Since the signing of the Abrahamic Agreements, Israel has been interested in reaching normalization with one of the most influential Arab states, Saudi Arabia, but Saudi Foreign Faisal bin Farhan Al Saud, who attended the Security Conference in Munich, on Sunday clarified that his country conditions a rapprochement on an agreement between Israel and the Palestinians, or at least that the parties discuss a workable plan that can be implemented.
In an interview he gave Maariv (בכיר סעודי חושף בראיון למעריב: התנאי של המדינה החשובה במפרץ לנורמליזציה), Bin Farhan said: “The integration of Israel in the region will be a huge benefit not only for Israel itself but for the entire region, but without addressing the core problems of the Palestinian people and granting respect and sovereignty to the Palestinian nation through the establishment of a Palestinian state, the instability and risks to Israel’s security and the security of the entire region will continue. In such a situation we would be strengthening the most extreme voices in the region.”
This may be a good time to discuss the Saudis recognizing the Huthi reign in Yemen, to grant them respect and sovereignty…
“The priority now is to find an arrangement so that the Israelis and Palestinians sit together and have a peace process that can be worked out,” the Foreign Minister said, almost implying that the optics, in this case, are more important than the content. “This will make it easier for all the countries that don’t yet have relations with Israel.” However, “For us, this will happen when a just solution is found to the Palestinian issue,” he stressed.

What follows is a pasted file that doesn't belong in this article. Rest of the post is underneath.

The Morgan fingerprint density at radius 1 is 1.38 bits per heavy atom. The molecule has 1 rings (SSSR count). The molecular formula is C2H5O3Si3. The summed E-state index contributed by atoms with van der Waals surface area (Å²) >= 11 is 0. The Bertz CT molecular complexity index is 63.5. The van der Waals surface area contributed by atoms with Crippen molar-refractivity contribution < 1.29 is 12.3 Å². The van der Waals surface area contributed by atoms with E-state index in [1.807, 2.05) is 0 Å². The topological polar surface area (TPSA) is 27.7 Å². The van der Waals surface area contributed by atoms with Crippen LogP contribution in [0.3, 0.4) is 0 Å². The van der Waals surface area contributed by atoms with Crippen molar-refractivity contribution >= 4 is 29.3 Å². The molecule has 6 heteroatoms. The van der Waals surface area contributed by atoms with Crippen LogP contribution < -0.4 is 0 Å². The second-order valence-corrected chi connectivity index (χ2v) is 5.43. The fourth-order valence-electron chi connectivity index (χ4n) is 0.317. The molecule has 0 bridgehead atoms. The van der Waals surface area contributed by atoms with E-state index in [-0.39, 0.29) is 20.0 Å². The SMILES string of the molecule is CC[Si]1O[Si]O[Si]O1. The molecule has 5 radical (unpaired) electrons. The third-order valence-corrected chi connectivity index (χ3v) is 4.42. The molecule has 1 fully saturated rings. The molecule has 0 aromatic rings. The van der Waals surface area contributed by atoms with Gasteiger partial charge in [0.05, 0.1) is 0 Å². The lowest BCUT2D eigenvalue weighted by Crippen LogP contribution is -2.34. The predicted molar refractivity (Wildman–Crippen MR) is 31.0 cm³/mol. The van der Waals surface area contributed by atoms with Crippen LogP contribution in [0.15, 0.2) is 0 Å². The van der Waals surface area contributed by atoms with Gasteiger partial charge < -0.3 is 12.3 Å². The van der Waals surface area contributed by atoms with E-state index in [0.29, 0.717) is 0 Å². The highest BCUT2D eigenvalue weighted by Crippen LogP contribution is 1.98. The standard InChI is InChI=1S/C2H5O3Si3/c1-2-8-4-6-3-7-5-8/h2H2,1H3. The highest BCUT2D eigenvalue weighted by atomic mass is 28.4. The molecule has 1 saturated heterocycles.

Regarding the Iran deal, according to Ma’ariv, the Saudis are in complete agreement with Israel and also insist that separate negotiations must be launched regarding everything else Iran is wreaking on the region and the world.
Bin Farhan told The Arab Weekly on Sunday that the Kingdom wants to schedule a fifth round of direct talks with Iran despite a “lack of substantive progress” so far, and urged Tehran to change its behavior in the region. As far as Saudi Arabia is concerned, restoring the 2015 deal should be “a starting point, not an endpoint.”
Saudi Arabia and Iran severed diplomatic ties in 2016, in 2021 engaged in talks with the Islamic Republic, hosted by Iraq. This month, Iranian President Ebrahim Raisi said he was ready for more talks if the Saudis were willing to hold them in an atmosphere of mutual understanding and respect.
Everybody wants respect in the Middle East, it turns out.